So, what makes this wine so good? We have Jorge Ordonez to thank for that. Groupo Jorge Ordonez owns eight wineries covering thirteen different growing regions (DOs) throughout Spain. He has also been importing Spanish wines to the US since the late 1980s. His goal has always been to protect and represent little know wine making areas, indigenous grapes and wine makers that hold on to old-school practices like dry farming, organics and non-intervention. This offering from his Bodegas Breca winery is right in line with this. The grape used is Grenache (Garnacha), the most popular grape in the world for making rosé. But this is Garnacha de Aragon, the oldest and least genetically manipulated clone of Grenache on the planet. This is like tasting a Roma tomato from the store next to an heirloom tomato from the garden or a heritage breed of pork next to the one we all see in stores. When you try them, you think to yourself “this is the way it’s supposed to taste”.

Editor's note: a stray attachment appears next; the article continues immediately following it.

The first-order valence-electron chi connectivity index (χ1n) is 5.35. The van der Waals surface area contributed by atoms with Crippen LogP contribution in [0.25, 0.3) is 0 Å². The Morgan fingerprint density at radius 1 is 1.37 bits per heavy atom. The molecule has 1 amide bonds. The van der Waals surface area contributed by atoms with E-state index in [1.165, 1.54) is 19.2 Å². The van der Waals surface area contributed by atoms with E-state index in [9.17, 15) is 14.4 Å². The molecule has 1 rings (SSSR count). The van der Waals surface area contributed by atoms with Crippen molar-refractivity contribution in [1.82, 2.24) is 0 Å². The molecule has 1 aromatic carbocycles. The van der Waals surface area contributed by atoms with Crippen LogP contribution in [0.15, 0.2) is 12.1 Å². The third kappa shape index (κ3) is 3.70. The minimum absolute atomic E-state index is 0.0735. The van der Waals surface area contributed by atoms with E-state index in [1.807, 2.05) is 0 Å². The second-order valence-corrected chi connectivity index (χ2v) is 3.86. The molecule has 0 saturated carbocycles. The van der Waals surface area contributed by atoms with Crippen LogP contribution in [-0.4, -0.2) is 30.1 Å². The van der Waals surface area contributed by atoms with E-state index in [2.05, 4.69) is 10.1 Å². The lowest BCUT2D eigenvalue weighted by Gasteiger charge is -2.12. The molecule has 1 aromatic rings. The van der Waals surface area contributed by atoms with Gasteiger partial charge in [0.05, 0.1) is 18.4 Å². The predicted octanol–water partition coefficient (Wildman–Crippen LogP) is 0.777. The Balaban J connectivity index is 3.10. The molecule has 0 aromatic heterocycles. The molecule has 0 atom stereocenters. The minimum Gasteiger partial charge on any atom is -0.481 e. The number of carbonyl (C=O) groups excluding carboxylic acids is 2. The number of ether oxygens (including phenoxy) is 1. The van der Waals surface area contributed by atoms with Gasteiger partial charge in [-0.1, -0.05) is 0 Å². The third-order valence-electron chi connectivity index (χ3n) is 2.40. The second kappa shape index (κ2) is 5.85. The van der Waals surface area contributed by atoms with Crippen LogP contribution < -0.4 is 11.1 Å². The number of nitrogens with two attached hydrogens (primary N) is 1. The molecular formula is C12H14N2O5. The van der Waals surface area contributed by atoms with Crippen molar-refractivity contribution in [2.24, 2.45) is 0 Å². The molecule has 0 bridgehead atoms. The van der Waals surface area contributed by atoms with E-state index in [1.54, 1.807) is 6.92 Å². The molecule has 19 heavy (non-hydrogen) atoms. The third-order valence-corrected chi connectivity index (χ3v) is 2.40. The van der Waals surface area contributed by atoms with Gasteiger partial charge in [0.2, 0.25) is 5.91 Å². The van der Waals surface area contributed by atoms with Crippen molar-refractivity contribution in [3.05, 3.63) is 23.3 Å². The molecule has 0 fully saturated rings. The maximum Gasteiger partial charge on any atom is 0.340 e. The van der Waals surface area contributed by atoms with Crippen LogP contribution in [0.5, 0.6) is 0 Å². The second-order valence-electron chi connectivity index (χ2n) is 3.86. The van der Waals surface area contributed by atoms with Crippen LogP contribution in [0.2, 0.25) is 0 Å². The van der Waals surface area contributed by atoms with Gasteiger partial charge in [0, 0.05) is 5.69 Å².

I can’t wait to get this into the shop.  There are a few more things I should mention about this wine before I go: it has already received 90pts from Wine Spectator, rosés don’t usually rate much higher than that as they are usually afterthoughts for wineries or made simply for enjoying in the sun. This rosé is clearly different. Also, this wine will be incredibly affordable. Ridiculously affordable.

Thank you for spending a little time with us and we look forward to helping you “Create Happy Hour at Home”

Jeff Champion: Owner of Rae’s Place Fine Wine Boutique


The Affects of Alcohol on Wine

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A question I’m often asked is “How do I know if a wine is good?”


Here’s a hint: usually, it’s not the varietal! Whether or not you know it, most people like styles of wine, not a particular varietal. They’ve just found their style in a particular Cabernet or Chardonnay and believe that’s the kind of wine they like. Styles of wine can be gauged in many ways: dry or sweet, full bodied or light, fruity, earthy, the list goes on and on.